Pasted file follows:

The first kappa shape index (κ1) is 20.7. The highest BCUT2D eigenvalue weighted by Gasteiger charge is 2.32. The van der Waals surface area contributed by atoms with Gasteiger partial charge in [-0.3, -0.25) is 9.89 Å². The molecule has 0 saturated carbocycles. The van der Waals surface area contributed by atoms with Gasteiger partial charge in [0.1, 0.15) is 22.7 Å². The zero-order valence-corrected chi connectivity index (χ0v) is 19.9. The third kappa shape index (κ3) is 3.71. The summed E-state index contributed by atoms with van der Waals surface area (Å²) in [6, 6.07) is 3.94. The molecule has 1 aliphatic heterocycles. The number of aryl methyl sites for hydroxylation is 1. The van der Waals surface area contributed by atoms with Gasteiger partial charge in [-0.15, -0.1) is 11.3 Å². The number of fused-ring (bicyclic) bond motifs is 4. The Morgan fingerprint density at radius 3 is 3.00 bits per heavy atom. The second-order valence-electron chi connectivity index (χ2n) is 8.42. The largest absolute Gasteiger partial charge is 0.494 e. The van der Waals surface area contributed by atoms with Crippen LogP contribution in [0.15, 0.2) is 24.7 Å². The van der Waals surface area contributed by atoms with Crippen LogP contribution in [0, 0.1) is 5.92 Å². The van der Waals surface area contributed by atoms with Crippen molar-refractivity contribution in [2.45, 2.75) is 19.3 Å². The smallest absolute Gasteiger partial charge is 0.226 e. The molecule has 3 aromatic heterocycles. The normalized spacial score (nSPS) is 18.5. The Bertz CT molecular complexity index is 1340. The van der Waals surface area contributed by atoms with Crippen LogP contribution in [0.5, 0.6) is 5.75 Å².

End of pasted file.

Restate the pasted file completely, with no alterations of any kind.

The first kappa shape index (κ1) is 20.7. The highest BCUT2D eigenvalue weighted by Gasteiger charge is 2.32. The van der Waals surface area contributed by atoms with Gasteiger partial charge in [-0.3, -0.25) is 9.89 Å². The molecule has 0 saturated carbocycles. The van der Waals surface area contributed by atoms with Gasteiger partial charge in [0.1, 0.15) is 22.7 Å². The zero-order valence-corrected chi connectivity index (χ0v) is 19.9. The third kappa shape index (κ3) is 3.71. The summed E-state index contributed by atoms with van der Waals surface area (Å²) in [6, 6.07) is 3.94. The molecule has 1 aliphatic heterocycles. The number of aryl methyl sites for hydroxylation is 1. The van der Waals surface area contributed by atoms with Gasteiger partial charge in [-0.15, -0.1) is 11.3 Å². The number of fused-ring (bicyclic) bond motifs is 4. The Morgan fingerprint density at radius 3 is 3.00 bits per heavy atom. The second-order valence-electron chi connectivity index (χ2n) is 8.42. The largest absolute Gasteiger partial charge is 0.494 e. The van der Waals surface area contributed by atoms with Crippen LogP contribution in [0.15, 0.2) is 24.7 Å². The van der Waals surface area contributed by atoms with Crippen LogP contribution in [0, 0.1) is 5.92 Å². The van der Waals surface area contributed by atoms with Crippen molar-refractivity contribution in [2.45, 2.75) is 19.3 Å². The smallest absolute Gasteiger partial charge is 0.226 e. The molecule has 3 aromatic heterocycles. The normalized spacial score (nSPS) is 18.5. The Bertz CT molecular complexity index is 1340. The van der Waals surface area contributed by atoms with Crippen LogP contribution in [0.5, 0.6) is 5.75 Å².